2014 Germany Trip Part 1 - Engelbert Schmid April 08 2014, 3 Comments

Many of you who follow our Facebook business page already know, but we just recently returned from a 1 1/2 week trip to Germany. Bavaria to be more precise....  Once my wife Andrea and I landed we picked out our rental car, fumbled with the German navigation a bit, and headed towards Mindelzell, to meet up with Engelbert Schmid and see his workshop in action. The trip was a bit tiring after the flight, but we endured and arrived midday to the sounds of horns being played in every corner a player could find. You see, it was the horn days at the workshop, where Mr. Schmid has organized a 4 day event for up to 20 or so horn players to stay in the area and take one on one lessons from horn virtuoso and professors Phil Myers, Bruno Schneider, and Jorg Bruckner. We arrived with a little time to spare between lessons and preparations for the evening concert, so we headed out to enjoy our first Weissbier and a Wurstsalat of our trip...

The students who were lucky enough to sign up in advance had the great opportunity to take multiple one on one lessons with these great hornists. The result is an intense schedule for the teachers, who also played a recital Friday night March 21st in the concert hall. Did I mention that the concert hall, with cathedral ceilings reaching maybe 35-45 feet from the floor, is directly above the workshop? The lighting is hung with iron clad framing and delicately positioned french horn bell flares acting as shades for the light bulbs. In the hall there is a baby grand Steinway on a humble stage with room enough for most chamber music situations. Positioned in the gable end of the hall, which provides great lighting as there are many windows, and even a door to step out onto a balcony overlooking a 400 seat capacity outdoor amphitheater... yes...  left and right you have performers prep rooms and so is the performance arena.... Left of the general seating are some tables set up for the students/attendees to gather for meals, and to the right is a wine stand featuring Engelbert Schmid's wines among others. This functioned well for the 100 plus people from around town who ventured out to hear the concert.

We came back the following day and met with Engelbert Schmid for well over an hour. He discussed with us the features of his horns, as well as the great advantages his horns have over others. We shared ground in regards to appreciation for high quality, adherence to a top standard, and further discussed maintenance and care for his horns. We took a tour of the shop, and although I didn't take any pictures, I can say that this shop is unlike any I have seen. E. Schmid horns are born in this shop from tubing and sheet metal. The entire process is controlled in house, ie: valve making, slides and crooks, bell making (both flares, bell tails, and complete bells including both parts in one piece), small parts, braces, ferrules, stopping arms.. etc.... you get the picture... (no pun intended)  After witnessing the shop, and discussing with him his thoughts on horn making, we are happy to announce that Siegfried's Call will be selling Engelbert Schmid horns in the near future. I personally plan to revisit and work with him side by side to learn the exact way that he prefers to refit his clients valves so that we can do this "in house" here in Beacon. Both my wife and I are very excited to start working with Engelbert, and to meet our future clients for his incredible, beautiful instruments.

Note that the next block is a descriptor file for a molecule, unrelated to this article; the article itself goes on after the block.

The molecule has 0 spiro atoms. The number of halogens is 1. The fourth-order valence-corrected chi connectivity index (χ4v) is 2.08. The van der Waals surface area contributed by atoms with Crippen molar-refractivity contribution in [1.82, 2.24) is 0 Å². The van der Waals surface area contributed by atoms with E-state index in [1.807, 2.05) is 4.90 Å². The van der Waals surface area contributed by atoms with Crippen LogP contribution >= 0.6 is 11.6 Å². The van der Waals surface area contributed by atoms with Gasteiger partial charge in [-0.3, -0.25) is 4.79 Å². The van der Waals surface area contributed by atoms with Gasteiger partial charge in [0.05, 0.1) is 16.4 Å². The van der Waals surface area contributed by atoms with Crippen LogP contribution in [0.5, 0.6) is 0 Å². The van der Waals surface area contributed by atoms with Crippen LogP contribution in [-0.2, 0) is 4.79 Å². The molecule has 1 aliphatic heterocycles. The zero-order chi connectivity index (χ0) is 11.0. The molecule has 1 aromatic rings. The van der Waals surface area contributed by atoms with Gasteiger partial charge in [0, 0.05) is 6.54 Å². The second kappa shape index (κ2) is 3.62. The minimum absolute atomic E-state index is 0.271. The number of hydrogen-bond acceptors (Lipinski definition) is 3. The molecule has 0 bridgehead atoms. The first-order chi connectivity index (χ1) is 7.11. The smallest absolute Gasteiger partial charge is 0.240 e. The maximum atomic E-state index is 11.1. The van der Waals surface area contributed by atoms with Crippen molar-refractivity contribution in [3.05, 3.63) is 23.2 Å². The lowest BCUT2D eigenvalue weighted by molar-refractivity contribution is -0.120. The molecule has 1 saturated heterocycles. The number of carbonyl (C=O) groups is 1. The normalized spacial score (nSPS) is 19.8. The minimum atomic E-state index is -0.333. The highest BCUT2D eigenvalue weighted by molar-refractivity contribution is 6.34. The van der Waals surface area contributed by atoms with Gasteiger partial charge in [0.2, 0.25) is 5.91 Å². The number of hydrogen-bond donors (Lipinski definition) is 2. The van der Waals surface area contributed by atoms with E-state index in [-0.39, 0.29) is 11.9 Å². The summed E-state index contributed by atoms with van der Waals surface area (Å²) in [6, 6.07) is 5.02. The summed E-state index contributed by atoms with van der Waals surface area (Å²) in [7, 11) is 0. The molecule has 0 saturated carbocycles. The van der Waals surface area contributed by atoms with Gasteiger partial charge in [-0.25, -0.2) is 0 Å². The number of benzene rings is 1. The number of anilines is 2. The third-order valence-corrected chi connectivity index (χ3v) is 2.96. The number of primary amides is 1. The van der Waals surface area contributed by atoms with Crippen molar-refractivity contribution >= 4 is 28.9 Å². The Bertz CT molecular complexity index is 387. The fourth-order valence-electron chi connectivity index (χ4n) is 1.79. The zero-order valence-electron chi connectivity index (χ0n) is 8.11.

On another note.... 25 to 30 Japanese horn students stopped by this Saturday afternoon and took part in a blind sound test between 3 different horns... a Schmid prototype, an Alexander 103, and an E. Schmid double medium bell. All were brass horns.

They structured the test as administered by Bruno Schneider as such: 3 different players playing 3 different excerpts on each of the 3 horns in the same excerpt order, but you don't know who the player is or which order they are playing the horns. You can't see them behind the screen.  Choose, on a point scale 1-10 a point rating for overall sound preference (subjective as it is very personal).  I only used 3 numbers knowing there were 3 horns to choose from.... 1 (not as interested) 5 (ok, not bad, not great though) and 10 (interesting and robust).  The points were tallied and the Engelbert Schmid double horn won by a wide margin, next was the Alexander 103, and sadly, the prototype needs a bit more work....  This test has inspired me to rig a blind up for our stage at Siegfried's Call to administer similar tests for our clients.